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Here's what to expect in politics in 2012

Gov. Andrew Cuomo

Gov. Andrew Cuomo Photo Credit: Getty Images

Unless there's a major boost to the economy, it looks like both the city and state governments will be looking for unconventional ways to balance their budgets next year and beyond. Also, the cash-strapped MTA needs to find $35 million in savings, but incoming MTA head Joe Lhota said that won't mean extra service cuts or fare hikes as long as government funding doesn't dry up. Here's a look at what to expect in politics and transit in 2012:

State politics

• Another showdown is expected between Gov. Andrew Cuomo and Democratic and Republican leaders in the Legislature, which must pass a state budget by April 1. The fiscal-year 2013 budget deficit could reach $3.5 billion, Cuomo has warned.

• State lawmakers must redraw legislative boundaries based on new population data, but Cuomo has threatened to veto their maps because he wants an independent redistricting panel to do it.

• A commission under Cuomo is deciding whether to allow for full casino gambling in New York state. The legalization of casinos would require a multi-step
process if approved.

• All 150 seats in the state Assembly and 62 seats in the state Senate are on the line in the Nov. 6 election.

• The fate of indicted Brooklyn lawmakers could finally be decided: Carl Kruger, who resigned from the state Senate on Dec. 20 when he admitted to taking bribes, will be sentenced April 26; Assemblyman William Boyland Jr., also charged with bribery in November, is awaiting trial.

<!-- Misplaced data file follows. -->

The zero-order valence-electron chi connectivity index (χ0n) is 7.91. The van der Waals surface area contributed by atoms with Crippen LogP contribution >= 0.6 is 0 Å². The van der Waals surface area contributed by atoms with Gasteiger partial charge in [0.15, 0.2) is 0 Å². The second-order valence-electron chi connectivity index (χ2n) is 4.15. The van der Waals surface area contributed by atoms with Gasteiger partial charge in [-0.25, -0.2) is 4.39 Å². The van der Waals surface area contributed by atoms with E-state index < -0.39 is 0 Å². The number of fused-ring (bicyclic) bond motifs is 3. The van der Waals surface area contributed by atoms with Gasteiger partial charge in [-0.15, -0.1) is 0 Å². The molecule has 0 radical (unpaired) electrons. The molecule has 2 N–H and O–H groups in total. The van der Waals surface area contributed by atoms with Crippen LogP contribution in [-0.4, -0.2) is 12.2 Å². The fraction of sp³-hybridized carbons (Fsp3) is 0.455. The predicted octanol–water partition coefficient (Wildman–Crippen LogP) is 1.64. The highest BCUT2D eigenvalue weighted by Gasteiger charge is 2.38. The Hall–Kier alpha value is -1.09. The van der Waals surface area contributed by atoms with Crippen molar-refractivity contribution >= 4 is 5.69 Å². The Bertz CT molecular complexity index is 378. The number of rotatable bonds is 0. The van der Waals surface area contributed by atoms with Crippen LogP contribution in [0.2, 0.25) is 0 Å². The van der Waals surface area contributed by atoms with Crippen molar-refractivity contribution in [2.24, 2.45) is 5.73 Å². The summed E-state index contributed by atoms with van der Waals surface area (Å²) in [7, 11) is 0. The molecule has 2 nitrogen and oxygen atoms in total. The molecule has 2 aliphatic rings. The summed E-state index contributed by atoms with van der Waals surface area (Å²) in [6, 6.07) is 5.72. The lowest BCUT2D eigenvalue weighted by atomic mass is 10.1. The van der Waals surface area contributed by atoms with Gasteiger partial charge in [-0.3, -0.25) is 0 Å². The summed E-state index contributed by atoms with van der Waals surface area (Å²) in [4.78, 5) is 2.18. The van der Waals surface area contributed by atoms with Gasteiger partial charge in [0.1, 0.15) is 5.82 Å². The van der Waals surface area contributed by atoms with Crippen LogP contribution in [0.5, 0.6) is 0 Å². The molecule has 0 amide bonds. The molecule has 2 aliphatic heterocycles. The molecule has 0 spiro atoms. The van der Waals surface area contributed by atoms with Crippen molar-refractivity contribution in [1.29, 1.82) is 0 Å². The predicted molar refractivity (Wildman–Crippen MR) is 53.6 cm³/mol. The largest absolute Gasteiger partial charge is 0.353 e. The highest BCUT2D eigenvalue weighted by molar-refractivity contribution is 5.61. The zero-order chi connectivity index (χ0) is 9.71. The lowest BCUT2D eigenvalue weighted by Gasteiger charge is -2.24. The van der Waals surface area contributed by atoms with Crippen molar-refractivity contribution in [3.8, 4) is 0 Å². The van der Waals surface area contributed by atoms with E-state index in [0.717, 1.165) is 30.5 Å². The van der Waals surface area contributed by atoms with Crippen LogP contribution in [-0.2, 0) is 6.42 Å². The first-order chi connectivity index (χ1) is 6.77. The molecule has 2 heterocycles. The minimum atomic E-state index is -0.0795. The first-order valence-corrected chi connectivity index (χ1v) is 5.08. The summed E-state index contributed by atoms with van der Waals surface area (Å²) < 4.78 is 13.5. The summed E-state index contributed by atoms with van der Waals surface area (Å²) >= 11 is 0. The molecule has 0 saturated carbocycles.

Local politics

• With the city facing a $2 billion budget gap in fiscal year 2013, which begins July 1, Mayor Michael Bloomberg will have to come up with cuts - potentially including layoffs and program closures - that also will satisfy City Council members.

• More candidates for the 2013 mayoral race will kick off their campaigns. Potential contenders include Council Speaker Christine Quinn, Public Advocate Bill de Blasio and Manhattan Borough President Scott Stringer.

• Another person eyeing City Hall is City Comptroller John Liu. But his campaign fundraising will be in the spotlight again in January with the scheduled hearing for Xing Wu Pan, a Liu fundraiser who is accused of breaking campaign-finance laws.

• A living-wage bill that would require certain city businesses to pay at least $10 an hour plus benefits may finally come up for a vote if Quinn allows it.

• Bloomberg will have to figure out how to handle a potentially reinvigorated Occupy Wall Street movement.

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